It's the part you don't see because you are participating in, well, whatever is happening at your regular bar - which, cosmically speaking, isn't a hell of a lot. The debates about "the best whatever" or the wistful reminiscing that happens when someone plays a song on the jukebox, or the spats that crop up between people - those were happening before you showed up, and they will continue long after you've gone.

But this isn't happening just in my bar. It's happening in every single one that has repeat customers. It's Bukowski's paradise. An eternity of 80 proof comfort. Your best support group. The ultimate cable package where there's always something on, and the channels change as people enter and leave. The dysfunctional family gathering you can walk away from without feeling an ounce of compulsory guilt.

And that was my revelation.

The conversations hadn't changed, regardless of the calendar. People still had the same problems. I guess in the long run, people either resign themselves or figure this is an existential war of attrition, where the victories are Pyrrhic, at best. After all, if people didn't have problems, the bars would be empty. The regular patrons of a bar don't enact change. If I leave, there will be another person to fill my spot. I've never been good at playing an archetype, anyway.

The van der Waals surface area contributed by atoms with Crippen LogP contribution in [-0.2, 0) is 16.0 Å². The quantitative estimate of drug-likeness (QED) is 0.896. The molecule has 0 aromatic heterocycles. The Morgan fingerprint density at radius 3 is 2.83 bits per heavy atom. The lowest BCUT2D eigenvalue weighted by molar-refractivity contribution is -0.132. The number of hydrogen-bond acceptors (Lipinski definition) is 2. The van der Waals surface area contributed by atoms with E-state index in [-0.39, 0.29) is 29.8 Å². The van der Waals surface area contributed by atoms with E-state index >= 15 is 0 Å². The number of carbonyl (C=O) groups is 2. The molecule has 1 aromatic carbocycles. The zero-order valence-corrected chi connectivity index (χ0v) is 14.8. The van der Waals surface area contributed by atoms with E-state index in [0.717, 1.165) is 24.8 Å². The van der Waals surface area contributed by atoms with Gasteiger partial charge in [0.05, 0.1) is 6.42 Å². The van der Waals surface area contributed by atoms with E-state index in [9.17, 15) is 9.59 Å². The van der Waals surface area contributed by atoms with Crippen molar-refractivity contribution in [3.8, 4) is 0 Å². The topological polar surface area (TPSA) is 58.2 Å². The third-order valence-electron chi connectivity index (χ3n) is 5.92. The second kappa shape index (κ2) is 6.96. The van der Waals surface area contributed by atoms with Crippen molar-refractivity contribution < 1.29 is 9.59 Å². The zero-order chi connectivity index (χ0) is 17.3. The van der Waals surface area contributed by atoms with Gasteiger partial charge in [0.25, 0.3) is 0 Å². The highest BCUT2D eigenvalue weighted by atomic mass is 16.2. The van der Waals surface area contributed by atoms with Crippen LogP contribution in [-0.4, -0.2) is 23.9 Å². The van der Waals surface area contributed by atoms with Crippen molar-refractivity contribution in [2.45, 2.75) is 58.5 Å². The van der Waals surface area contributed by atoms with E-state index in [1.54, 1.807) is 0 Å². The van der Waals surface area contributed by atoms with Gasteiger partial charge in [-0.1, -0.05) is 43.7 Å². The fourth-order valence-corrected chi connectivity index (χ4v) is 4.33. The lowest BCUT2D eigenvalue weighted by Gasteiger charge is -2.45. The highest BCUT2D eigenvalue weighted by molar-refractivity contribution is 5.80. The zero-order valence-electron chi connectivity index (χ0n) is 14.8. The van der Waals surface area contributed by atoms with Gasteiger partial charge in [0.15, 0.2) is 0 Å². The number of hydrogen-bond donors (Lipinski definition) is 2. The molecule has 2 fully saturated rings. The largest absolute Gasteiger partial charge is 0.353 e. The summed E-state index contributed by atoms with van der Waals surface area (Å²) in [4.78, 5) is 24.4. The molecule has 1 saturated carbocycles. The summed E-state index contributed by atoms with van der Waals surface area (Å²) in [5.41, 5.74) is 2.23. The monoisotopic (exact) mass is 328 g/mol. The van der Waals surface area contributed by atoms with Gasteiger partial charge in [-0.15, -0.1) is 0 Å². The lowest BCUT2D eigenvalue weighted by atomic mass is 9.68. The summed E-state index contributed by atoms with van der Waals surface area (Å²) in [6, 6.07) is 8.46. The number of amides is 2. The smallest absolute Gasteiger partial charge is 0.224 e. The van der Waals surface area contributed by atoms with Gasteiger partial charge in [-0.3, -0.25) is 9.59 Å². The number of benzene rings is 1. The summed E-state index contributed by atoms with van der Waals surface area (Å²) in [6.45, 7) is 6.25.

I met a wise man a few days ago. He's been a regular for over 25 years and counting. When we first met, many moons ago, he asked me why I was at the bar. It wasn't one of those, "You're not from around here are you?" questions. Simply put, he said this place was filled with wonderful people who are ultimately miserable. He pointed out that I have a lot of positive things in my life. I know how to dress myself. I know how to use words. I'm functional. So he posed the question again.

I tried to sum it up: I am a deeply flawed and broken individual.